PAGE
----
Not sure we’ve done a post on caulking specifically, but we do prefer the finger-dipped-in-warm-water technique for smoothing it out. We try not to put too much on, unless there’s a bit gap. And if extra goes where it’s not supposed to go we wipe off with a paper towel. I think the only time we’ve used tape to get a clean line was in our old bathroom and that’s just because we were using white caulk again the tub right next to dark marble tiles.
I had to re-caulk all of our windows in our previous house and this tool was a life saver. I will never use my finger again, this was so much easier and cleaner.
I second that caulk tool that Keisha recommended! It’s amazing. The rubber-y-ness of it not only smooths the caulk but removes unwanted caulk from almost anywhere! Whenever the rubber-y part starts to get “dried out” from use (or because I’m not cleaning it well?) :) I get a new one because they’re only a few dollars and it’s so amazingly worth it! I feel like I always have 2 in my toolbox. :)
[email protected] Green Motherhood says
Hope y’all are feeling better! Stomach bugs are the worst!
I certainly don’t know what I am talking about when it comes to grout and tile, but would the Magic Eraser work? I know it can clean up tons of stuff around the house. This might sound crazy though!
Oh yeah, I wonder if it could. Might take a long time to scrub all that grout by hand though!
my honest answer says
I didn’t know you could get caulk to match different grouts – I thought it only came in white! That’s why I read, now I know :)
Can you go into more detail about how you caulked?
We squeezed the caulk from the tube in a little bead along the area we needed to caulk (between the counter and the tile) and then ran our finger over it to smear it and work it in so it wasn’t a huge glob. Sometimes you want to run your finger over a few times, and sometimes getting your finger wet helps it glide. That’s it!
Vidya @ Whats Ur Home Story says
Totally bookmarking this page for our future kitchen back splash redo.
Love it! Great step by step instructions, as always!
Glad to help!
The Mrs @ Success Along the Weigh says
Ooh, that made my thumbnail hurt! I’m so glad you guys got that stuff so you could give yourself a bit of a break on the elbow grease! (Even if it’s a whole other kind of process)
I know that tennis elbow is a real thing having been a victim to it numerous times through the course of my life, but how about tile elbow? Seeing how much elbow grease was needed for that haze to start to fade looks like it was an insane amount of pressure needed and really repetitive. I hear ya about the chemicals though, amen to that, but the tile looks so pretty…so when it comes time for us to be doing the same project, I will be saying “More chemicals please!” as I tear up and gag.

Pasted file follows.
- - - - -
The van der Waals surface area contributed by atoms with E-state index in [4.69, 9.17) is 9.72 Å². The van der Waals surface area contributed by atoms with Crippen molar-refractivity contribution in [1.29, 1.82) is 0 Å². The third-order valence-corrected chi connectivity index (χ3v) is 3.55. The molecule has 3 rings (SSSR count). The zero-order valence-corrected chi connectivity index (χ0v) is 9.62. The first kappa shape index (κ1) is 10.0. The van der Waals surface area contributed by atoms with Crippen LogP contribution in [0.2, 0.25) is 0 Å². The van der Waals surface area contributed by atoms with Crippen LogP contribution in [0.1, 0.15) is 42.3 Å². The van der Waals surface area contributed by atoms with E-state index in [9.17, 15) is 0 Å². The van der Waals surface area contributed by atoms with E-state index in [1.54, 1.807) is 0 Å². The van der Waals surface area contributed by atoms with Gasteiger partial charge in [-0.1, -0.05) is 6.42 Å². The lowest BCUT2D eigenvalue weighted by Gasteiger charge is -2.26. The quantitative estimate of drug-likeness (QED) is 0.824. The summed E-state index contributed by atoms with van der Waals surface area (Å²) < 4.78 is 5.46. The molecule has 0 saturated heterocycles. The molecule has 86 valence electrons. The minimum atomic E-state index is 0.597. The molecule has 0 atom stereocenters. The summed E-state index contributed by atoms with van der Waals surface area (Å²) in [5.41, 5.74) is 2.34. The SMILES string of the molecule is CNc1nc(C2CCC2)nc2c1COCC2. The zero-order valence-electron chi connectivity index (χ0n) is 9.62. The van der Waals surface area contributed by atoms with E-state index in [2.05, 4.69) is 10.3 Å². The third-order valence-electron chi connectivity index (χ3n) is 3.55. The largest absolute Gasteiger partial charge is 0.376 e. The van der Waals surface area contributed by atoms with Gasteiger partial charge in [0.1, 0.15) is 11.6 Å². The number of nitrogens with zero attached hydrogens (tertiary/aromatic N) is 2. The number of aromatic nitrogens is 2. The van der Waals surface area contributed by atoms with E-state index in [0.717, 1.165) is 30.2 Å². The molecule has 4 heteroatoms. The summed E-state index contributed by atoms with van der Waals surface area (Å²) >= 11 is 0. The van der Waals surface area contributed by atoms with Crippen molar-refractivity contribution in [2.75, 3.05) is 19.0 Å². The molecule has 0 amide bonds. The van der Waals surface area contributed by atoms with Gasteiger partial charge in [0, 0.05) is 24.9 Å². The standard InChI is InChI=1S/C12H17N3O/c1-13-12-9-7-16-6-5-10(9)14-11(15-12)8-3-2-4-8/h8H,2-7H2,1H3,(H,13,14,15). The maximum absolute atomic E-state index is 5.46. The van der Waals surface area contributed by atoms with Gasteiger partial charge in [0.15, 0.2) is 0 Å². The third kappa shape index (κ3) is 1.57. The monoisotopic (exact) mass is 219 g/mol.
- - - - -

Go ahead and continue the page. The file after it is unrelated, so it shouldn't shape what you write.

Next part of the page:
My best, Lynn
emily @ the happy home says
for all of my odd scratching/smoothing needs, i tend to use those reward cards that grocery stores pawn off on you. i used a rite aid card to smooth all the wall decals in my living room! maybe that would work instead of a thumbnail?
As a substitute for the fingernail, I’d recommend this type of “bowl scraper”: http://www.amazon.com/Ateco-1303-Bowl-Scraper/dp/B000KEUKO2/ref=sr_1_4?ie=UTF8&qid=1329248005&sr=8-4. It’s a plastic (nylon, probably) scraper that’s useful for things like scraping gunk of non-stick dishware, getting sticky goo off things…basically things where you might use your fingernails.
Alternately, my mom always recommends using junk credit cards that come in the mail as scrapers. But we don’t get those — maybe it’s just her?
Interesting – never seen one of those!
Rachel H says
I recently redid my tiny bathroom, and the entire thing is tiled (floor to ceiling)! I didn’t notice that the grouting job was awful until the workers left.. I guess I was too excited that it was finished! I have been using a paint scraper to get the haze (and bits of grout) off the tile. It’s the generic white subway tile, so I’m not sure if it would work for all types of tile, but it has been great to fix my problem. It’s way better than the sulfuric acid remover Home Depot had recommended.
I love your penny tile, btw! I helped my friend backsplash her kitchen, and we used your instructions. It looks amazeballs! Thanks for your tutorials!
Not that it will help now… :) But, the last time we tiled, someone told us to put vinegar in the rinse water. We did that and it immediately cleared up the haze. (this was during the grout process, rather than after it dried). We only had to wipe it with a sponge with a few passes and no elbow grease!
Oooh, good tip!
Just don’t use vinegar with marble tile as anything acidic (like vinegar) will damage it.